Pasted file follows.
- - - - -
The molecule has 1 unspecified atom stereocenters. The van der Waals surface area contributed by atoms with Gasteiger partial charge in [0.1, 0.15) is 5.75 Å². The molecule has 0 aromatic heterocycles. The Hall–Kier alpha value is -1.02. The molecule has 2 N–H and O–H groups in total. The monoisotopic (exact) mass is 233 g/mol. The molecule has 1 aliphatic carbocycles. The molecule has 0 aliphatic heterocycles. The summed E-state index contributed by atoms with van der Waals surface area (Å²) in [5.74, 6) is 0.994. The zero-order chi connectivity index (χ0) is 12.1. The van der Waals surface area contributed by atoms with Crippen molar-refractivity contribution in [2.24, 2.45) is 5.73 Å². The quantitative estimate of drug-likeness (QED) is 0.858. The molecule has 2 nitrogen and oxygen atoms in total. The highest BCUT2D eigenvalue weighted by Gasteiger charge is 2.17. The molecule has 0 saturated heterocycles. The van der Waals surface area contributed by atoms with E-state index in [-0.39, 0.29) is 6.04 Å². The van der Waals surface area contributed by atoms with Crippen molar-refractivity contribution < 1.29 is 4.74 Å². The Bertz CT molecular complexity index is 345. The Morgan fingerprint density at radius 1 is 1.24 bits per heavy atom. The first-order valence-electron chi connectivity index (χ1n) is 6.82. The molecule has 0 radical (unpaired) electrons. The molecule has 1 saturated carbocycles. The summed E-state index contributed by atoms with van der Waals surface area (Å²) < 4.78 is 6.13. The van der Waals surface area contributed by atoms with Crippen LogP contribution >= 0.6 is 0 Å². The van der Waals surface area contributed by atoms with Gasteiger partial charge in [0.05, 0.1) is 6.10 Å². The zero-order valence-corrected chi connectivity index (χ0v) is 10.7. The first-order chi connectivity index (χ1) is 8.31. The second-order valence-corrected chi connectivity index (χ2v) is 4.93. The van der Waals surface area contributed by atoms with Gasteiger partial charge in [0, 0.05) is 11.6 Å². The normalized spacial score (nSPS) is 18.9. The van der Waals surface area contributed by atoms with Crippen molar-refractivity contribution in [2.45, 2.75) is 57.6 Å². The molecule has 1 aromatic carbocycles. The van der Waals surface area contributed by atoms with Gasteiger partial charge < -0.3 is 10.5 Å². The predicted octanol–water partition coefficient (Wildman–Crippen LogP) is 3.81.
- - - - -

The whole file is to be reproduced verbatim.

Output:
The molecule has 1 unspecified atom stereocenters. The van der Waals surface area contributed by atoms with Gasteiger partial charge in [0.1, 0.15) is 5.75 Å². The molecule has 0 aromatic heterocycles. The Hall–Kier alpha value is -1.02. The molecule has 2 N–H and O–H groups in total. The monoisotopic (exact) mass is 233 g/mol. The molecule has 1 aliphatic carbocycles. The molecule has 0 aliphatic heterocycles. The summed E-state index contributed by atoms with van der Waals surface area (Å²) in [5.74, 6) is 0.994. The zero-order chi connectivity index (χ0) is 12.1. The van der Waals surface area contributed by atoms with Crippen molar-refractivity contribution in [2.24, 2.45) is 5.73 Å². The quantitative estimate of drug-likeness (QED) is 0.858. The molecule has 2 nitrogen and oxygen atoms in total. The highest BCUT2D eigenvalue weighted by Gasteiger charge is 2.17. The molecule has 0 saturated heterocycles. The van der Waals surface area contributed by atoms with E-state index in [-0.39, 0.29) is 6.04 Å². The van der Waals surface area contributed by atoms with Crippen molar-refractivity contribution < 1.29 is 4.74 Å². The Bertz CT molecular complexity index is 345. The Morgan fingerprint density at radius 1 is 1.24 bits per heavy atom. The first-order valence-electron chi connectivity index (χ1n) is 6.82. The molecule has 0 radical (unpaired) electrons. The molecule has 1 saturated carbocycles. The summed E-state index contributed by atoms with van der Waals surface area (Å²) < 4.78 is 6.13. The van der Waals surface area contributed by atoms with Crippen LogP contribution >= 0.6 is 0 Å². The van der Waals surface area contributed by atoms with Gasteiger partial charge in [0.05, 0.1) is 6.10 Å². The zero-order valence-corrected chi connectivity index (χ0v) is 10.7. The first-order chi connectivity index (χ1) is 8.31. The second-order valence-corrected chi connectivity index (χ2v) is 4.93. The van der Waals surface area contributed by atoms with Gasteiger partial charge in [0, 0.05) is 11.6 Å². The normalized spacial score (nSPS) is 18.9. The van der Waals surface area contributed by atoms with Crippen molar-refractivity contribution in [2.45, 2.75) is 57.6 Å². The molecule has 1 aromatic carbocycles. The van der Waals surface area contributed by atoms with Gasteiger partial charge < -0.3 is 10.5 Å². The predicted octanol–water partition coefficient (Wildman–Crippen LogP) is 3.81.